HSS Physician Wins Award for Research on Common Antibiotic That Causes Ruptured Tendons

New York, NY—March 1, 1999

People taking a certain type of antibiotic to fight an infection may want to take it easy for more reasons than one. A common medication prescribed for strep throat, urinary tract infections and other ailments has been shown to cause ruptured tendons in patients who run, jump or lift weights while they are taking the drug and even for a few weeks after they stop, according to Riley Williams, MD, a sports medicine specialist at Hospital for Special Surgery.

Dr. Williams investigated why a class of antibiotics known as fluoroquinolones causes tendons to rupture in certain active or athletic patients. In the laboratory, Dr. Williams found that the antibiotic inhibits the cells that repair tendons and stimulates the production of enzymes that help to break them down. This weakens the tendon, leaving it susceptible to injury. "The fluoroquinolones are a valuable group of antibiotics to fight infection," Dr. Williams notes. "However, it would be prudent for anyone taking this type of antibiotic to avoid sports activities and strenuous exercise."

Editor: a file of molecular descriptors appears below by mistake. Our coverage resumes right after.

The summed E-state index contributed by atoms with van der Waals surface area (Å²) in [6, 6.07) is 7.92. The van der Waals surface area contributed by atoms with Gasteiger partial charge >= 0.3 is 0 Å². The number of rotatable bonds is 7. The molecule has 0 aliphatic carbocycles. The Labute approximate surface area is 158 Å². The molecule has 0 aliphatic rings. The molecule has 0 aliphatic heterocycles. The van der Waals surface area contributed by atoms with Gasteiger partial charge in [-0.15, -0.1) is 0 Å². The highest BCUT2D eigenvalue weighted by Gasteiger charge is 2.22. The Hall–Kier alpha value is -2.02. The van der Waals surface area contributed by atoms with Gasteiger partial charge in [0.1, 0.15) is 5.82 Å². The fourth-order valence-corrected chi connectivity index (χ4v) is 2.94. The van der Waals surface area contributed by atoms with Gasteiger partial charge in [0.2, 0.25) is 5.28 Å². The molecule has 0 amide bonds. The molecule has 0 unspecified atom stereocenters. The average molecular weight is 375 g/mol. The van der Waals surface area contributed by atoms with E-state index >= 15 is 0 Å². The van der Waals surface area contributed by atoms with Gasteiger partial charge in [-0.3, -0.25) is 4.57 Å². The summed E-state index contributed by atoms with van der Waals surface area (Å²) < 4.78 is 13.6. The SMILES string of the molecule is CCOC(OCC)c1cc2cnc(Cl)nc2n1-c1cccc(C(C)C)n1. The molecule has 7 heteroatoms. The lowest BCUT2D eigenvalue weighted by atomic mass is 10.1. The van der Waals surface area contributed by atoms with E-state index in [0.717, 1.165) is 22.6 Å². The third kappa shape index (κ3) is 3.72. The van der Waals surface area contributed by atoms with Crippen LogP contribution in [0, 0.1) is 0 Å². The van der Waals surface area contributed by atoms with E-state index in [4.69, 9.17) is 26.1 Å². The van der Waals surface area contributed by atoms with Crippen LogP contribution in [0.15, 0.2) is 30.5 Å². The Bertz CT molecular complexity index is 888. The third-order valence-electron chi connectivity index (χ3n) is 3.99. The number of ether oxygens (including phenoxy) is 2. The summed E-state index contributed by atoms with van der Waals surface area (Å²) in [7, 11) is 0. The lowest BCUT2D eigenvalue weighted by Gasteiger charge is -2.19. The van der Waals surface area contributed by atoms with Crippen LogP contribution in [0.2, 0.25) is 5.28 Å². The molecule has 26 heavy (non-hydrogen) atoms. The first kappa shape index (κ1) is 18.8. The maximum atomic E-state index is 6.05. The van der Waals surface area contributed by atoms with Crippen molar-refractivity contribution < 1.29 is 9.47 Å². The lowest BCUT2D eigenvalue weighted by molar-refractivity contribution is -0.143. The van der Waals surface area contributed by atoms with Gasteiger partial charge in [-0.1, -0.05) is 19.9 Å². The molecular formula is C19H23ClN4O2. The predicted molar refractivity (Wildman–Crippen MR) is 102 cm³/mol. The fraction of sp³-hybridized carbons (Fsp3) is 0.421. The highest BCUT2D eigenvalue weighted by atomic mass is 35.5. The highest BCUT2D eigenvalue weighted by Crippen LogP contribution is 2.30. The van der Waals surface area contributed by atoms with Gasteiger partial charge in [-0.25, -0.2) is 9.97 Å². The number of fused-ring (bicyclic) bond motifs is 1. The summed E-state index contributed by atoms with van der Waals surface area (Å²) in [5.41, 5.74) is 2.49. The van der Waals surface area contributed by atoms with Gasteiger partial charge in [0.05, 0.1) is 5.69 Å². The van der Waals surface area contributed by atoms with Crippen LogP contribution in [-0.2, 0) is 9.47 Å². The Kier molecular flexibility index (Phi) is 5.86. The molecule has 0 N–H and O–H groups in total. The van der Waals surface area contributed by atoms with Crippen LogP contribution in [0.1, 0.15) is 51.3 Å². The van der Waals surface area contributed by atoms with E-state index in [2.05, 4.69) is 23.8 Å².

Dr. William’s research paper won the Best of Show Presentation at this year’s Annual Meeting of the American Academy of Orthopedic Surgeons and the O’Donoghue Award for Best Paper at the Annual Meeting of the American Orthopedic Society for Sports Medicine.

About Hospital for Special Surgery
Hospital for Special Surgery (HSS) is the world’s largest academic medical center focused on musculoskeletal health. HSS is nationally ranked No. 1 in orthopedics and No. 2 in rheumatology by U.S. News & World Report (2016-2017), and is the first hospital in New York State to receive Magnet Recognition for Excellence in Nursing Service from the American Nurses Credentialing Center four consecutive times. HSS has one of the lowest infection rates in the country. HSS is an affiliate of Weill Cornell Medical College and as such all Hospital for Special Surgery medical staff are faculty of Weill Cornell. The hospital's research division is internationally recognized as a leader in the investigation of musculoskeletal and autoimmune diseases. Hospital for Special Surgery is located in New York City and online at www.hss.edu.


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